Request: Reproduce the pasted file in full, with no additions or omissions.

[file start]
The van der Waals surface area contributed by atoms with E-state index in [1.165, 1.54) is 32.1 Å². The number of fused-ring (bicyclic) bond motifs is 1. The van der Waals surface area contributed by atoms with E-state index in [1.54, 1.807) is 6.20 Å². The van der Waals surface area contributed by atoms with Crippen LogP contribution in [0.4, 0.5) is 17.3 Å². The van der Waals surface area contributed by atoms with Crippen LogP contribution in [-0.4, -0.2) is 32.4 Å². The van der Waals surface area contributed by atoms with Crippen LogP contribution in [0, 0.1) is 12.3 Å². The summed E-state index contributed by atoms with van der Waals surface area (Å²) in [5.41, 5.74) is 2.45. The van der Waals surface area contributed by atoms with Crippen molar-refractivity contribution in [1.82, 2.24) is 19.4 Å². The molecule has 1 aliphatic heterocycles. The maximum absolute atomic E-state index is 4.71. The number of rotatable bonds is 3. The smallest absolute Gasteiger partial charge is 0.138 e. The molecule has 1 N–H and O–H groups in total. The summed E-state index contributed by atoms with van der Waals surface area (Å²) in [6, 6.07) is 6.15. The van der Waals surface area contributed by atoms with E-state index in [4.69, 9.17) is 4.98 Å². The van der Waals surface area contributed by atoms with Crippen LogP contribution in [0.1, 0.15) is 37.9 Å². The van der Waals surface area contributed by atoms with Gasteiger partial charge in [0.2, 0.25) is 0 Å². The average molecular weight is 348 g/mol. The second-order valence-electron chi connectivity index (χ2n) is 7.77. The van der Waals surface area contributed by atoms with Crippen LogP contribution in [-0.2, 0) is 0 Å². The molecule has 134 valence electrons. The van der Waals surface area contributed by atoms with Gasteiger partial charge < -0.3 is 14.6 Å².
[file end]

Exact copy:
The van der Waals surface area contributed by atoms with E-state index in [1.165, 1.54) is 32.1 Å². The number of fused-ring (bicyclic) bond motifs is 1. The van der Waals surface area contributed by atoms with E-state index in [1.54, 1.807) is 6.20 Å². The van der Waals surface area contributed by atoms with Crippen LogP contribution in [0.4, 0.5) is 17.3 Å². The van der Waals surface area contributed by atoms with Crippen LogP contribution in [-0.4, -0.2) is 32.4 Å². The van der Waals surface area contributed by atoms with Crippen LogP contribution in [0, 0.1) is 12.3 Å². The summed E-state index contributed by atoms with van der Waals surface area (Å²) in [5.41, 5.74) is 2.45. The van der Waals surface area contributed by atoms with Crippen molar-refractivity contribution in [1.82, 2.24) is 19.4 Å². The molecule has 1 aliphatic heterocycles. The maximum absolute atomic E-state index is 4.71. The number of rotatable bonds is 3. The smallest absolute Gasteiger partial charge is 0.138 e. The molecule has 1 N–H and O–H groups in total. The summed E-state index contributed by atoms with van der Waals surface area (Å²) in [6, 6.07) is 6.15. The van der Waals surface area contributed by atoms with E-state index in [4.69, 9.17) is 4.98 Å². The van der Waals surface area contributed by atoms with Crippen LogP contribution in [0.1, 0.15) is 37.9 Å². The van der Waals surface area contributed by atoms with Gasteiger partial charge in [0.2, 0.25) is 0 Å². The average molecular weight is 348 g/mol. The second-order valence-electron chi connectivity index (χ2n) is 7.77. The van der Waals surface area contributed by atoms with Crippen LogP contribution in [-0.2, 0) is 0 Å². The molecule has 134 valence electrons. The van der Waals surface area contributed by atoms with Gasteiger partial charge < -0.3 is 14.6 Å².